Three Cornered Copse

Update February 2020
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Update for 'Hove Park Living' magazine
from the Friends of Three Cornered Copse
February 2020


After many months, even a year or two, of design and discussion, construction and installation, our project to install the two information boards at two of the entrances to Three Cornered Copse is completed.

notice board at the southern entrance

Last month, Neil, our Park Ranger, and his team installed the second notice board at the southern entrance to the lane leading up to the copse. We had to wait until the building works in that corner had finished, but having raised the money and engaged the designer and manufacturer, it now stands in place, hopefully for many years to come. Our thanks to the designer, local artist Jamie Eke, and to the James Gray Collection for the use of their photographs.

However, what the information board does not tell visitors is that most of the copse is virtually impassable due to the wet weather that has turned the paths to mud. Only the sure footed and determined have been able to negotiate the copse in recent weeks, after one of the wettest season our members can remember. Perhaps the autumn of 2000 came close, where record rainfalls turned many of our parks to floods and streams. Since May 2019 rainfall in Sussex has been well above the mean value, peaking in December where it reached almost twice the average.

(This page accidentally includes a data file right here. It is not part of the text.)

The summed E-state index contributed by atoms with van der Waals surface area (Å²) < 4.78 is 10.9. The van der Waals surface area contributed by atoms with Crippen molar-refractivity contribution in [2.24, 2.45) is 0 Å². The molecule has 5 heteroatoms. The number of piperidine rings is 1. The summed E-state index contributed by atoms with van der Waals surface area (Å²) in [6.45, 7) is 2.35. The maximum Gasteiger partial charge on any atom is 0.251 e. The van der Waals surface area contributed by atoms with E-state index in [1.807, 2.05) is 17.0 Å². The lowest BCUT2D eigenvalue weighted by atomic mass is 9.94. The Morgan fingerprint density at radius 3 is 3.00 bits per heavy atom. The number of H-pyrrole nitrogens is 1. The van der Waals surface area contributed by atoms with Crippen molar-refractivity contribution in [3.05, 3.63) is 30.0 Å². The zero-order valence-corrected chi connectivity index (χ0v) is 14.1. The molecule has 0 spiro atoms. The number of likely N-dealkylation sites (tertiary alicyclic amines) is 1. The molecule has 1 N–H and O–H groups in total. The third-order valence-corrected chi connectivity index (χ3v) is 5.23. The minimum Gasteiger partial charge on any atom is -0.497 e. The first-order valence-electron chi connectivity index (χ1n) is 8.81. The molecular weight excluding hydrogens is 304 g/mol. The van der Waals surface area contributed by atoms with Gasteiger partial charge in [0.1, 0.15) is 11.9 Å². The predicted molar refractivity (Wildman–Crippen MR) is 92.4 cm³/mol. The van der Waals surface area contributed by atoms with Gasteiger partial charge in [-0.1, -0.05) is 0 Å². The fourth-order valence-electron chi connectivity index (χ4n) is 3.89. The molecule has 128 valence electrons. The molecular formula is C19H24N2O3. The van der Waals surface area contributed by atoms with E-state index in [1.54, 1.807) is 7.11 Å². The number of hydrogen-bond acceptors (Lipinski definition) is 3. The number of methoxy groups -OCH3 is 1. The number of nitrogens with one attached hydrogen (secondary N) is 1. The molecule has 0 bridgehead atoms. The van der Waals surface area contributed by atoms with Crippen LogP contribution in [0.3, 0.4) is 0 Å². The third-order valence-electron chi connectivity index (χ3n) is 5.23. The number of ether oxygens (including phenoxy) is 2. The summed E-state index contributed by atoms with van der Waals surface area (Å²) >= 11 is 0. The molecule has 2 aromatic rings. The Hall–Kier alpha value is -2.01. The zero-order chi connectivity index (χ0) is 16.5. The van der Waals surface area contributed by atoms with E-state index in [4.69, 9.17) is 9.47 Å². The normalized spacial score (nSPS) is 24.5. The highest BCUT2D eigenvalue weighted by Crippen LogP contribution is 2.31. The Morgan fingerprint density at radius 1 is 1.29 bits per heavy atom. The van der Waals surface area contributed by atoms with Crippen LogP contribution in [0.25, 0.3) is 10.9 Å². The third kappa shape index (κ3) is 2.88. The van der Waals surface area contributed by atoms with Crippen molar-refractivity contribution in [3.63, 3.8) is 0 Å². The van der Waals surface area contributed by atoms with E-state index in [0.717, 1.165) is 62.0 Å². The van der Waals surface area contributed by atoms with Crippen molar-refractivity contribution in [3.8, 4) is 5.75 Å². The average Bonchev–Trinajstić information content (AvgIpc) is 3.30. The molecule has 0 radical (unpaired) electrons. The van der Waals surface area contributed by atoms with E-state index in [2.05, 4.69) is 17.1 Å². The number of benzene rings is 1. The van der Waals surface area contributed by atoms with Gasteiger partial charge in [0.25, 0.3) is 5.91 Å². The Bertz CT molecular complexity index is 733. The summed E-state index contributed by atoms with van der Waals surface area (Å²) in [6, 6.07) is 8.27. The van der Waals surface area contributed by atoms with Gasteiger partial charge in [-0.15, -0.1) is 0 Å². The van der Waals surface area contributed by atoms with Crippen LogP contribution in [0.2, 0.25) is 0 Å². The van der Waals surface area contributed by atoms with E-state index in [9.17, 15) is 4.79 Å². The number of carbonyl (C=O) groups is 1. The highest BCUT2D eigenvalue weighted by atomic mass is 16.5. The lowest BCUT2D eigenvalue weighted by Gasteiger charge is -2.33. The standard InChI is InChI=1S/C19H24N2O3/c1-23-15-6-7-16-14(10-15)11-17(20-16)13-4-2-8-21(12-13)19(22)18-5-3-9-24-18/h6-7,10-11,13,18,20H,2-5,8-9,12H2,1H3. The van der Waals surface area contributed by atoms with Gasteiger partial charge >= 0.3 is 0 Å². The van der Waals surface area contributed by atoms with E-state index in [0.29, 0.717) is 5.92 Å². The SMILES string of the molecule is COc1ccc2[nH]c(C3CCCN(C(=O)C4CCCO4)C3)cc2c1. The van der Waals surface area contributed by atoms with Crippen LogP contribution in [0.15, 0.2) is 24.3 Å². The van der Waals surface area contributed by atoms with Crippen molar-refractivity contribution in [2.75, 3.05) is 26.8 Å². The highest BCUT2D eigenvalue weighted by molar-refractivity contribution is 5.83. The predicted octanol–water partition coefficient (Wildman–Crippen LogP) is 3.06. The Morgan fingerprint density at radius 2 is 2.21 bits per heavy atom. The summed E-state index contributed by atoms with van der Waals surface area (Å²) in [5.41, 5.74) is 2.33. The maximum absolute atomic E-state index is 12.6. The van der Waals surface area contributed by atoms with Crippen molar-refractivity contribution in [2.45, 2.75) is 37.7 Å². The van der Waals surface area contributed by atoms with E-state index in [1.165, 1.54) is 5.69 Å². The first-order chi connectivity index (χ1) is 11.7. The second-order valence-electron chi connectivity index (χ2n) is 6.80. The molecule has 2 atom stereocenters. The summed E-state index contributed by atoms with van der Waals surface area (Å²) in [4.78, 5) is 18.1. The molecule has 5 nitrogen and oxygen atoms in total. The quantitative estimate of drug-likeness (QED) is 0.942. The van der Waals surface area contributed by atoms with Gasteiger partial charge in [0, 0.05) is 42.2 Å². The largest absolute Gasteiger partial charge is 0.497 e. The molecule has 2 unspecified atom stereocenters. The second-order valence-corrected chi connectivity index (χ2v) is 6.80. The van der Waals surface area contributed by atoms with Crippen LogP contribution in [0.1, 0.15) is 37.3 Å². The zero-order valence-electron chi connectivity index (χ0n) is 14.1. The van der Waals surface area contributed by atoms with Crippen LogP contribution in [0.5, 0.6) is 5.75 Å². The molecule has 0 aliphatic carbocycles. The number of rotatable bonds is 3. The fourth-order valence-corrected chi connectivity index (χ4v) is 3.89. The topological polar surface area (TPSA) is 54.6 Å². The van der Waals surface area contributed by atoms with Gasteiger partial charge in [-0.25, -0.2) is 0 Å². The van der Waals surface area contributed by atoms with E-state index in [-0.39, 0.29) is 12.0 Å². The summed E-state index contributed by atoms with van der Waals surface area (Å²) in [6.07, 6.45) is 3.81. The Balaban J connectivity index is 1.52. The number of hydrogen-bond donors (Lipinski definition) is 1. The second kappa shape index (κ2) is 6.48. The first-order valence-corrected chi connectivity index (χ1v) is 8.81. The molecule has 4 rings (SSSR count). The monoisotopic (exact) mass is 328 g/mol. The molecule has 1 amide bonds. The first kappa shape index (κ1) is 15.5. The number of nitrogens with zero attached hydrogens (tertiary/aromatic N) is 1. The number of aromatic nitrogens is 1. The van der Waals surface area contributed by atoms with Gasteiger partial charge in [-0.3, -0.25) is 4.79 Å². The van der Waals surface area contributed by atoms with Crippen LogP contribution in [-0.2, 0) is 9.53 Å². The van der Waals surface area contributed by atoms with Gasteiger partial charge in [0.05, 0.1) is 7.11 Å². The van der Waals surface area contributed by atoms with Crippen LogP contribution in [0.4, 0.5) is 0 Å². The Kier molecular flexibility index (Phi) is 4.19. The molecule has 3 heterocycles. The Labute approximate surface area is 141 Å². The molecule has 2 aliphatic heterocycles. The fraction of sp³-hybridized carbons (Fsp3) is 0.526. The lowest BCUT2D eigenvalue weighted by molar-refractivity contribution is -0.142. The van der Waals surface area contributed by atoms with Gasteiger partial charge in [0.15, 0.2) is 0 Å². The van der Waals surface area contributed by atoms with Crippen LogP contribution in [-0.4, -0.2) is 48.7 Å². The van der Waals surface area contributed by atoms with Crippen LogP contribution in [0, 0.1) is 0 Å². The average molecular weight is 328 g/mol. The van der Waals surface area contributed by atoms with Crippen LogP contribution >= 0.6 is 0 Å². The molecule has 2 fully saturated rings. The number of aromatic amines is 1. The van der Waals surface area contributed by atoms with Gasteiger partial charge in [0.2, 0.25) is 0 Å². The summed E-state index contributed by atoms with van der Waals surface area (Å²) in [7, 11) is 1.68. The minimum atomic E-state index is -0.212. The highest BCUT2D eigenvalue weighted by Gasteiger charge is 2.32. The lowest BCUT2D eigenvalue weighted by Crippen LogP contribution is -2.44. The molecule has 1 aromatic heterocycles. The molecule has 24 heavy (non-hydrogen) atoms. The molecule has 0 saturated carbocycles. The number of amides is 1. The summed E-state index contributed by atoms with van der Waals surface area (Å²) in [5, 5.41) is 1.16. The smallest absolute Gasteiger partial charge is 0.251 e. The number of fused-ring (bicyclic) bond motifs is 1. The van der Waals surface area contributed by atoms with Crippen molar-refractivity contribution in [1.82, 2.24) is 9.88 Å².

Despite the mud, shoots of cow parsley, snowdrops and the occasional daffodil are beginning to surface. It's hard to believe that in a few weeks the ground will harden and the greenery will return.

A recent inspection of the copse by the council's contractors confirmed that some ash dieback has been found, which is unwelcome news. According to The Woodland Trust, the UK may lose up to 95% of its ash population, due to the fungus. The spores of the fungus may have come from ash saplings we imported as late as 2012 from infected areas in other parts of Europe. Unfortunately our native species have not evolved resistance to the infection. It may take as long as 50 years for the resistant ash strains to thrive once again, so the look of our countryside will be going through some changes in the next few years.

All the more reason to take a stroll through the copse (after the mud season) and identify some of the huge ash trees in the wood before they succumb, and have a glance at the information board as you pass through.

Simon Baxendale